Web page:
Hearst UK prepares for Covid-19 to eat 'large proportion' of cash resources after losses of £2m in 2019

Covid-19 losses at Hearst UK will eat up a “large proportion” of the magazine publisher’s cash resources.

But the publisher said its US parent company Hearst Communications Inc has confirmed continued financial support if needed.

The post-Covid financial outlook was shared in the 2019 full-year accounts for National Magazine Company, of which Hearst UK is its subsidiary, which reveal increased profitability in pre-Covid 2019. Pre-tax losses in 2019 were £2m, down from £6m the year before, and the company reported a 3.6% drop in revenue from £146m to £140.6m. Operating profit more than doubled from £0.7m to £2.2m.

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Hearst UK chief executive James Wildman said in the report the company’s Covid-19 scenario planning indicates a drop in revenues that will result in operational losses, but that he does not expect to have to ask Hearst for additional funding.

Wildman (pictured) said: “Fluctuations in demand and increased online competition for advertising revenue could have a marked impact on profitability.

“However, the positioning of our magazine brands and our mixed portfolio of magazines and diversification into digital publishing, events and other revenues helps to manage the exposure to this risk.”

Although lockdown impacted newsstand sales, Hearst – like many other magazine and news publishers – said subscriptions had grown. Hearst has seemingly managed to avoid closing magazines as yet this year, unlike some of its competitors.

Hearst UK has also been hit by social distancing and a ban on mass gathering which stopped major events, a key part of its diversification strategy, from taking place.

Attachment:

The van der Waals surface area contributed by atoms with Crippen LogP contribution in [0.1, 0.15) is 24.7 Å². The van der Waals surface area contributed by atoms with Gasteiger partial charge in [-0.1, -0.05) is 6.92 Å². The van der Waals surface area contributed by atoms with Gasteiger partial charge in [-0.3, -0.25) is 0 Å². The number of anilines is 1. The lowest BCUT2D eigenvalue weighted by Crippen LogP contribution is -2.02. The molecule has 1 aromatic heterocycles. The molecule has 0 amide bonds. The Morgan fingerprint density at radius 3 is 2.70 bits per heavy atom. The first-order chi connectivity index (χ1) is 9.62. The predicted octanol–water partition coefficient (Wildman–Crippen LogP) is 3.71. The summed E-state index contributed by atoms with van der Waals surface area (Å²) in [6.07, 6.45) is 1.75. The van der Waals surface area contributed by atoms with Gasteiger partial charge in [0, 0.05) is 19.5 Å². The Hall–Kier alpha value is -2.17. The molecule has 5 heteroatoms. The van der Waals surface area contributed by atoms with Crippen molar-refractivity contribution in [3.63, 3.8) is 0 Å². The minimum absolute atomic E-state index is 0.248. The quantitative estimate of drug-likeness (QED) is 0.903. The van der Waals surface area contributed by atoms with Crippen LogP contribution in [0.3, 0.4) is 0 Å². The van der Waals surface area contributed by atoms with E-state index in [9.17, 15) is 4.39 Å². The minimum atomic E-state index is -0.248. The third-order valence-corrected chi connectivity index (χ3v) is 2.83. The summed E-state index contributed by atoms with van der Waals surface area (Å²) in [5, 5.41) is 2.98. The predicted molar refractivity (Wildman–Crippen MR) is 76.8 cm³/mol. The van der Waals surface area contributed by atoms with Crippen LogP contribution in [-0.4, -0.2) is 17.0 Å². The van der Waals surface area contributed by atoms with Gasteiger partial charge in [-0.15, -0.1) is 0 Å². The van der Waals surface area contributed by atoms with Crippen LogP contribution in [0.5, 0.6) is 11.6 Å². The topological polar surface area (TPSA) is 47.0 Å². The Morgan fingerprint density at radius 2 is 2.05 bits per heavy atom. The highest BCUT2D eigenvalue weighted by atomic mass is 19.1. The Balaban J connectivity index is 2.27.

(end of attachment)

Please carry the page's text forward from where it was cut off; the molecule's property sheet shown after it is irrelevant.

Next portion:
But it has experimented with going digital, holding a livestreamed version of Women’s Health Live less than two weeks after the UK went into lockdown.

It also managed to open a new product testing facility in Feltham, West London, in July despite an original launch date in the first quarter of this year that was set back by the pandemic.

Wildman said accreditation of products is a “pillar of the group’s diversification strategy” and the new site will mean the Women’s Health, Cosmopolitan, Elle, Runner’s World, Harper’s Bazaar Country Living and Men’s Health brands can follow in the footsteps of Good Housekeeping, which already tests and gives approval to products from its Soho base.

Other threats from Covid-19 include a “possible impairment of goodwill if the economic impacts affect future cash inflows and a possible increase in bad debts”, plus a likely increase in pension liabilities due to a decrease in the discount rate and a likely fall in pension asset values as a result of recent volatility in equity markets.

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